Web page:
New to Heating Oil? Here’s Some FAQs

May 10, 2023

When you purchase a new home, there are a number of features that you look at. The square footage, the appliances that come included, and the number of bathrooms are all things you might take into consideration. Something you don’t want to skip over though, is investigating the type of heating system that is used. In this article, we’re going to discuss the use of heating oil as an energy efficient option. If you do come across a home with oil heat, you’ll understand how this will impact the comfort level of your heated air.

Kelleher heating oil truck, parked in Richmond

Q: How Does Oil Heating Work?


There are a few different methods that can be used to heat your home using oil, which is very similar to petroleum based products. This includes the use of baseboards, radiators or vents. This system still works with a thermostat, turning on your heater when the temperature inside your home drops too low. The oil in your system will heat up, moving from the tank to the burner unit by way of a pump. It turns into a warm mist that mixes with air before creating flames inside the combustion chamber. Keep in mind, there are a couple of different heating oil systems that can be used to produce heated air – a furnace and a boiler.

A furnace heats your home by moving warm air throughout your ducts. There is a fan at the base of your furnace that will pull cold air from inside of your home through the heat exchanger. This is where the air will be warmed using the burning oil. Once heated, it passes back through your home by way of your ductwork. The process repeats in order to keep your home at a set temperature.

A boiler system will circulate hot water through pipes in order to provide heat. Cool water initially travels through the circulator in your boiler where it will be heated by way of the burning oil. It then travels through the pipes that are throughout your home. Heat is released into the various rooms by way of baseboard heaters, heating coils in the floors or radiators.

Older home heating oil fuel tank standing on concrete slabs.

Q: How Much Oil Do I Need to Heat My Home?


There are a few different factors that will determine how much oil you’re going to need over the course of a cold weather season. The size of your home as well as the amount of time you leave your furnace running will impact your oil consumption. Also, there are different oil tank sizes. Depending on the size of your home, you could have something as small as 275 gallons, or something as large as 1,000 gallons. The average tank size for a home that has three bedrooms is around 275 gallons. When your oil-burning furnace is being used, it will burn anywhere from 0.8 to 1.7 gallons of oil per hour.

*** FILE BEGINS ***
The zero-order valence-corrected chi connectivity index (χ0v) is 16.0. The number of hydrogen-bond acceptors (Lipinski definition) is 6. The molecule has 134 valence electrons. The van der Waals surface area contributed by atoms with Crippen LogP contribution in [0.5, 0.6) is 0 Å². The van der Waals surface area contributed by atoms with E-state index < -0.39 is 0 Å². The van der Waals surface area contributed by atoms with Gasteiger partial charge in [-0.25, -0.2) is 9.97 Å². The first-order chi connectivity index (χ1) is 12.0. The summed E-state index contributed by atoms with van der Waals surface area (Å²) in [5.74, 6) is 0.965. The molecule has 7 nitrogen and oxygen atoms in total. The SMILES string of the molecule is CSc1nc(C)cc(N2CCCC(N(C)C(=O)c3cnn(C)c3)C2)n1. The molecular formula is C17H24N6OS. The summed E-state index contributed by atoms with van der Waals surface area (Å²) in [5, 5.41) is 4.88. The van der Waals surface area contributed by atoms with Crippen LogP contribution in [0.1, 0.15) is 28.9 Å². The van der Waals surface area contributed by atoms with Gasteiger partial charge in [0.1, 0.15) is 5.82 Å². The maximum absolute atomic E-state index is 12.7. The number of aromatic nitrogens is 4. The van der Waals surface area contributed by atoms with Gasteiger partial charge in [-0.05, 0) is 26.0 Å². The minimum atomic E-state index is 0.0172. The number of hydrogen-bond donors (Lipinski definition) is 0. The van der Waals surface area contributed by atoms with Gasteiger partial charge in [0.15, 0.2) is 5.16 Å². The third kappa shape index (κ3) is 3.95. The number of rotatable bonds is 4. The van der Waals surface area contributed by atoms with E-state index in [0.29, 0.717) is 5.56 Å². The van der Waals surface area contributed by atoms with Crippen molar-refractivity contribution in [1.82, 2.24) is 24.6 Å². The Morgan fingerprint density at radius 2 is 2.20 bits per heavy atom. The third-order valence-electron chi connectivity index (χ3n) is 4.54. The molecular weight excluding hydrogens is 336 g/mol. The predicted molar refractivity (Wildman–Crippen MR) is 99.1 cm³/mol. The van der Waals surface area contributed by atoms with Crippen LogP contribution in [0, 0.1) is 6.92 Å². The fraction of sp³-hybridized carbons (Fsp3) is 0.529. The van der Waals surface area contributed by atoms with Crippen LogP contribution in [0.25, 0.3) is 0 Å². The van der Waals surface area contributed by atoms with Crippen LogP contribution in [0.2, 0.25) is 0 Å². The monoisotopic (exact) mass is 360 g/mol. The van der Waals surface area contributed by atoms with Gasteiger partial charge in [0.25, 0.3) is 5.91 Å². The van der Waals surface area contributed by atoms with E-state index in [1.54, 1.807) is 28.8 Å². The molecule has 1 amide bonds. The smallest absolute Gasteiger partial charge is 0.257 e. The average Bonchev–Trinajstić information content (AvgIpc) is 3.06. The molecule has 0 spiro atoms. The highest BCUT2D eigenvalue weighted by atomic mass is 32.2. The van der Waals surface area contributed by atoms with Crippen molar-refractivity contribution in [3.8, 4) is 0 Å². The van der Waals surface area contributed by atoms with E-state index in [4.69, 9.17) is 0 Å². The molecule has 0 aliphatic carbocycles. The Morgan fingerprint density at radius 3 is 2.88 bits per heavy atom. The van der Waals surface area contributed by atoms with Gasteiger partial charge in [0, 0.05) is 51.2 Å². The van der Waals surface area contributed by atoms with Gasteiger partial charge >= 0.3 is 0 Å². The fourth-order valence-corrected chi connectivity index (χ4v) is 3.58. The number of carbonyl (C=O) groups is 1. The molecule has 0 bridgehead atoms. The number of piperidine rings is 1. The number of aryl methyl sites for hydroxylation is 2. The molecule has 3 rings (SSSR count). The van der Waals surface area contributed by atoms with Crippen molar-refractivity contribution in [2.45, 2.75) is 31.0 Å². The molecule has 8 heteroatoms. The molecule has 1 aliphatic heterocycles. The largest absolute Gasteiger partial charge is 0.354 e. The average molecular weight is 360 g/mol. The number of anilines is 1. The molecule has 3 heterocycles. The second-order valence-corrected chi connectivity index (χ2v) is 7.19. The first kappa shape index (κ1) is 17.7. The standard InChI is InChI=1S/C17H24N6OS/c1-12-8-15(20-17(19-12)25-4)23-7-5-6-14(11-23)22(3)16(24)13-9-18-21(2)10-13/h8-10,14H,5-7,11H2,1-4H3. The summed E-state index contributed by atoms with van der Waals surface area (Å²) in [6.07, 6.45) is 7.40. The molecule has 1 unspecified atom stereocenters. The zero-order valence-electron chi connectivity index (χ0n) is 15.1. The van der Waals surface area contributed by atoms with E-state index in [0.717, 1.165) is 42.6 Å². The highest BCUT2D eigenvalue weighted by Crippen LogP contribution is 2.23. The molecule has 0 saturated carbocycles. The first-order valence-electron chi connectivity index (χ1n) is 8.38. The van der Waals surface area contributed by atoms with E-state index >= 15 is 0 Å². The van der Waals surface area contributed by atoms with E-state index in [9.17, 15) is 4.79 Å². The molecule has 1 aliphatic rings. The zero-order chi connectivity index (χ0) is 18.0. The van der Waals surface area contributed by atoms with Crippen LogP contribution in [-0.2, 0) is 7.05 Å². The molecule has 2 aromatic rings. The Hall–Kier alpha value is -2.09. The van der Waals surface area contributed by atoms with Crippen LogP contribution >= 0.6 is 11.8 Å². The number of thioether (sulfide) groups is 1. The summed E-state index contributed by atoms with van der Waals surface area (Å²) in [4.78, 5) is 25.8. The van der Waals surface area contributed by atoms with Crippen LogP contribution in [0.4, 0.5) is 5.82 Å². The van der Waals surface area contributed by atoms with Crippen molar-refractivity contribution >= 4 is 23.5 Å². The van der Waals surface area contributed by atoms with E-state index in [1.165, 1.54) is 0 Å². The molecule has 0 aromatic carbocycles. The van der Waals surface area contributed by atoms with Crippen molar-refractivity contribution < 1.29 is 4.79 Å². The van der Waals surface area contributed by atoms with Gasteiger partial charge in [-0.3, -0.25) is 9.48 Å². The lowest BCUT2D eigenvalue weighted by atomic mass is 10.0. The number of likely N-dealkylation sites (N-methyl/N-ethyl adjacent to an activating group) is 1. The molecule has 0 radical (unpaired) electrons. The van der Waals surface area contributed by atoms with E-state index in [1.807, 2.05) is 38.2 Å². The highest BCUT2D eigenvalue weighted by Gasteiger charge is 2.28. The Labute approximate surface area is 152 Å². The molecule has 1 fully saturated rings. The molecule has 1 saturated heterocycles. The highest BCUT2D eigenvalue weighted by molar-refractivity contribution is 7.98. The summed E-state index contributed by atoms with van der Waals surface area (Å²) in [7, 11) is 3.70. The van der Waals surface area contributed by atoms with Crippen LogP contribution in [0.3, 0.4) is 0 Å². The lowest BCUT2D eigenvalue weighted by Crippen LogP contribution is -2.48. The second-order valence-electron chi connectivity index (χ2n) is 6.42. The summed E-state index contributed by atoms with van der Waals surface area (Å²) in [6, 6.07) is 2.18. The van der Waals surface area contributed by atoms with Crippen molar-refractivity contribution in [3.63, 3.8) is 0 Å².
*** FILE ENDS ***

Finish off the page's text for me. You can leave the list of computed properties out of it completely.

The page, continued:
Q: Is Heating Oil Efficient?


A home that has a newer heating oil system will be extremely efficient. Depending on the current cost of home heating oil you may save a lot of money on your utility bills compared to gas or electric heat, as a single gallon of oil has an energy content of 125,000 BTU. This is quite high compared to natural gas, which has an energy content of around 20,160 BTUs per pound. Propane has an energy content of about 84,250 BTUs per gallon. Because heating oil burns so hot, it’s really efficient and effective for very cold climates.

Indicator gauge with arrow and dial. Colored measuring semicircle scale.

Q: How Do I Know When I Need More Oil?


Most heating oil tanks have a gauge on them that will display how much oil remains in the tank. It’s a general rule of thumb that you’ll want to refill the fuel oil tank when the gauge is reading somewhere between 1/4 and 1/3. You don’t want to run your tank dry. A low or empty tank is more susceptible to condensation forming in the tank, which can be problematic.  The amount of oil that you add will be based on the size of the tank.

Q: Is Heating Oil Safe?


Not only is heating oil affordable, but it’s also a really safe way to heat your home. Did you know that you could actually put out a cigarette or a lit match in a bucket of heating oil and it wouldn’t ignite? That’s because it’s only ignitable by an “advanced burning system” which is a common mechanism in home-heating furnaces. If your system does malfunction at any point, there will usually be signs to make you aware of the situation like smoke, soot, or odors.

George driving the Kelleher oil truck

If you’re considering purchasing a home that is equipped with heating oil, or you would like to inquire about using heating oil in your own home, reach out to us here at Kelleher HVAC. Heating oil is delivered to our residential customers by our seasoned drivers. When needed, Kelleher applies chemicals to emulsify sludge that can accumulate over time. Kelleher has been building a reputation in the Richmond area for years, installing and maintaining high-quality home comfort systems. Let our family help your family with your home comfort needs.